If you love the ocean and fieldwork and have a background in science, marine biology might be the job for you! The field is incredibly competitive, so you should plan to major in it as an undergrad because getting into graduate programs is so difficult. For this job, you’ll need both a degree and a scuba certification. Getting there might be a challenge, but you can spend part of your job on a boat, diving with sharks and dolphins! Plus, you can help set up marine conservation efforts known as Hope Spots, to help the ocean recover from over-fishing and pollution.

3. Park Ranger

A park ranger is an excellent job for someone who likes to be out and about. You shouldn’t be afraid of the weather, and you should be able to keep yourself in good shape! While this job does involve some paperwork, it’s a lot more outdoorsy than others. Most of their job is to patrol national parks, including such beautiful areas as Yellowstone or the Grand Canyon.

While these jobs are exciting, they can be dangerous. Park rangers are expected to participate in search and rescue missions, give tours and answer questions, while also enforcing rules and keeping people safe. This job might be in danger, though. As we move through both a politically and environmentally changing environment, some of our national parks are facing budget cuts. Some of those may eliminate jobs in the almost $6.5 billion industry, which would make proper patrols more difficult. Soon, all our national park rangers could be volunteers.

4. Environmental Educator

One of the best ways to protect the environment is to teach other people how to do it. That can take a lot of different forms, but having it be your full-time job is an option, too! In a position like this, you may work with adults on occasion, but you’d probably spend most of your time with kids, either at a camp or within a larger kids’ program, like the YMCA. This job is the pe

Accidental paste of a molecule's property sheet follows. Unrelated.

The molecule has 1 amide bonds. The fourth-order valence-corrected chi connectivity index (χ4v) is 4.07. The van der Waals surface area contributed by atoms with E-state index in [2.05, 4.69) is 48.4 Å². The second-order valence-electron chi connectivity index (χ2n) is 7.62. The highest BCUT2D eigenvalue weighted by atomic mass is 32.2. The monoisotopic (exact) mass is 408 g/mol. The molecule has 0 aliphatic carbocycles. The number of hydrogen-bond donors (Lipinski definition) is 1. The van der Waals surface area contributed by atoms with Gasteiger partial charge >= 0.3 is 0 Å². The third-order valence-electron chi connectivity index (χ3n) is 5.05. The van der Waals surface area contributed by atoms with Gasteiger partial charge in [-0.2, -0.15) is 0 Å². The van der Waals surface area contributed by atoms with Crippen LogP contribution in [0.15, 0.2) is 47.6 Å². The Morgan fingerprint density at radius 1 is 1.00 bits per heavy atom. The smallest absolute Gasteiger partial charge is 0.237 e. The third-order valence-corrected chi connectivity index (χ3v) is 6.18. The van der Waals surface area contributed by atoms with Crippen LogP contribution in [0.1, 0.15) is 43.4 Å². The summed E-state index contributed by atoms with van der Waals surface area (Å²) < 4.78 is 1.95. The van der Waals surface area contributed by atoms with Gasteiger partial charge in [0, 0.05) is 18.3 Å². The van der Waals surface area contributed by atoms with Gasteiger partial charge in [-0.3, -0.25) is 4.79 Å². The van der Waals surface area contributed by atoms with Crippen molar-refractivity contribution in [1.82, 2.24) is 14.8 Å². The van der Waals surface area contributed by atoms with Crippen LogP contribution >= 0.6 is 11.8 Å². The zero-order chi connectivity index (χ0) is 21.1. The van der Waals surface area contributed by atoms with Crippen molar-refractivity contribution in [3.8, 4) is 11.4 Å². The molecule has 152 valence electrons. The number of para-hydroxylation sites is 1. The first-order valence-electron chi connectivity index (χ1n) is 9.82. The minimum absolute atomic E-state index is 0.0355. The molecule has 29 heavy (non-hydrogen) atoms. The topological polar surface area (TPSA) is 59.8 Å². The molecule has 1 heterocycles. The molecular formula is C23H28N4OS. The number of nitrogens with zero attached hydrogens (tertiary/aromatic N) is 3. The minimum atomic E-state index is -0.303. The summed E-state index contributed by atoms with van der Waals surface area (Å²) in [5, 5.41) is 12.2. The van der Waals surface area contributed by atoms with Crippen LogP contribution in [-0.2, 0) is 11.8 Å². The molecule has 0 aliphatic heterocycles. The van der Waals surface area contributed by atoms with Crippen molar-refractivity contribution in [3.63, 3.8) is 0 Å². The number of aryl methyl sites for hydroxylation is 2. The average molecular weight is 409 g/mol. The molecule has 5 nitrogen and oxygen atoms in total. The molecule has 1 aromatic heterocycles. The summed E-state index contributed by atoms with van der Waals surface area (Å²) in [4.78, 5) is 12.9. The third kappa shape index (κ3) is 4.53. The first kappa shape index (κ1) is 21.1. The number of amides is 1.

rfect blend of conservationist and teacher. It gives you a chance to take kids who have never seen the forest before through one in an immersion trip. You can change people’s lives with one experience.

5. Wildlife Forensic Scientist

Being a forensic scientist will net you a decent living and allow you to work hard on improving conservation efforts in your area. However, it doesn’t always involve as much field work as some of the others on this list. Forensics is an excellent option for someone who loves conservation but isn’t as much of an outdoorsy type. It does require an advanced scientific degree, though.

Empowering conservation jobs aren’t for everyone. But if it is a good fit for your skill set and passions, you’ll never find another job that’s half as exciting or fulfilling.


Why Do Animals Attack Humans in the Wild?

November 3, 2017
why do animals attack humans

Animals do attack people, but those instances are rare. The question that then arises is why do animals attack humans? Well, there are a number of reasons these attacks occur. The first reason is media sensationalism. Reports are made on every animal attack, no matter how minor, and made to seem as if they happen all the time.

The other reason is that we’re trying to protect and reintroduce species that were threatened or eliminated from areas. That often means we’re trying to reintroduce large carnivore populations to areas where people aren’t used to dealing with them. Animals will attack and for a variety of reasons. Knowing why can help you understand what not to do.

Human Ignorance

Much of the time when people get attacked, it’s our fault. Let’s face it, moose are cool and seeing one is something many people want to take a picture of. But there’s a big difference between taking a picture of a moose from far off and trying to get close enough to any wild animal for a selfie. Unfortunately, many of the people going out exploring don’t know that. They invade a wild animals space and get attacked as a result.

Mistaken Identity

This is the most common cause of shark attacks. The animal often thinks we’re food because we kind of look like it, and they can’t see us very well. Surfers are more likely to be attacked because the shape of a surfboard makes them look like a seal, which is the perfect meal for a variety of shark species.